In 1985, Ben-Or and Linial (Advances in Computing Research 1989) introduced the collective coin flipping problem, where n parties communicate via a single broadcast channel and wish to generate a common random bit in the presence of adaptive Byzantine corruptions. In this model, the adversary can decide to corrupt a party in the course of the protocol as a function of the messages seen so far. They showed that the majority protocol, in which each player sends a random bit and the output is the majority value, tolerates O(√n) adaptive corruptions. They conjectured that this is optimal for such adversaries. We prove that the majority protocol is optimal (up to a poly-logarithmic factor) among all protocols in which each party sends a single, possibly long, message. Previously, such a lower bound was known for protocols in which parties are allowed to send only a single bit (Lichtenstein, Linial, and Saks, Combinatorica 1989), or for symmetric protocols (Goldwasser, Kalai, and Park, ICALP 2015).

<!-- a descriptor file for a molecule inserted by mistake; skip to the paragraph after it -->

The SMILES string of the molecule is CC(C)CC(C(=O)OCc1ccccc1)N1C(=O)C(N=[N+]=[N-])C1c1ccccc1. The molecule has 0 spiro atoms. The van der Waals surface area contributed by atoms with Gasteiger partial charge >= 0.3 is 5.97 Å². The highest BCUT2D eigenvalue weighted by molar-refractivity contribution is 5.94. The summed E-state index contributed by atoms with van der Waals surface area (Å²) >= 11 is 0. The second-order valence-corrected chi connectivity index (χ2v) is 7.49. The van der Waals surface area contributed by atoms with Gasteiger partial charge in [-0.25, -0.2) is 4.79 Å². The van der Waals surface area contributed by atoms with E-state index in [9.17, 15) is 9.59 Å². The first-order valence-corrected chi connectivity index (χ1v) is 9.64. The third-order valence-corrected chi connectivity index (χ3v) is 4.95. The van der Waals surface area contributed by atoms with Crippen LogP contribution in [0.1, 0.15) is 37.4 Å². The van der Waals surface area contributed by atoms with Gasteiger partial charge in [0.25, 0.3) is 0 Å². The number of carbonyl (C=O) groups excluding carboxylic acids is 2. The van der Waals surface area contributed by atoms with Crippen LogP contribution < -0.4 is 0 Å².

All Science Journal Classification (ASJC) codes
- Discrete Mathematics and Combinatorics
- Computational Mathematics